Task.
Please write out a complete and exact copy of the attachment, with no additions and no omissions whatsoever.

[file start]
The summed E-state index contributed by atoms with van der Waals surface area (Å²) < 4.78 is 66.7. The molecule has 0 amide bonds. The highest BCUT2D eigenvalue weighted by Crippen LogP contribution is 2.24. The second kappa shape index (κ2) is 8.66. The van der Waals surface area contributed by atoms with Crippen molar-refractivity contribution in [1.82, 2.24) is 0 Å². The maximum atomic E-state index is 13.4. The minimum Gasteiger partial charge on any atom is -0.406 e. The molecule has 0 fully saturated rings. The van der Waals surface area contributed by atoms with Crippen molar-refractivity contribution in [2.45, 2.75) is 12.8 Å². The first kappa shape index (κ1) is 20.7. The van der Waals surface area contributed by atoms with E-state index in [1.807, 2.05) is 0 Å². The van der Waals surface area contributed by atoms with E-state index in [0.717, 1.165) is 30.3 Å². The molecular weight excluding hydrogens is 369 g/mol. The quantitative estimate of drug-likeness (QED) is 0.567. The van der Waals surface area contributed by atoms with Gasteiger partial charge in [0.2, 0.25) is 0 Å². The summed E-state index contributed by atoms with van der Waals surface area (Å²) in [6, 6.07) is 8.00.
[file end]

The summed E-state index contributed by atoms with van der Waals surface area (Å²) < 4.78 is 66.7. The molecule has 0 amide bonds. The highest BCUT2D eigenvalue weighted by Crippen LogP contribution is 2.24. The second kappa shape index (κ2) is 8.66. The van der Waals surface area contributed by atoms with Crippen molar-refractivity contribution in [1.82, 2.24) is 0 Å². The maximum atomic E-state index is 13.4. The minimum Gasteiger partial charge on any atom is -0.406 e. The molecule has 0 fully saturated rings. The van der Waals surface area contributed by atoms with Crippen molar-refractivity contribution in [2.45, 2.75) is 12.8 Å². The first kappa shape index (κ1) is 20.7. The van der Waals surface area contributed by atoms with E-state index in [1.807, 2.05) is 0 Å². The van der Waals surface area contributed by atoms with E-state index in [0.717, 1.165) is 30.3 Å². The molecular weight excluding hydrogens is 369 g/mol. The quantitative estimate of drug-likeness (QED) is 0.567. The van der Waals surface area contributed by atoms with Gasteiger partial charge in [0.2, 0.25) is 0 Å². The summed E-state index contributed by atoms with van der Waals surface area (Å²) in [6, 6.07) is 8.00.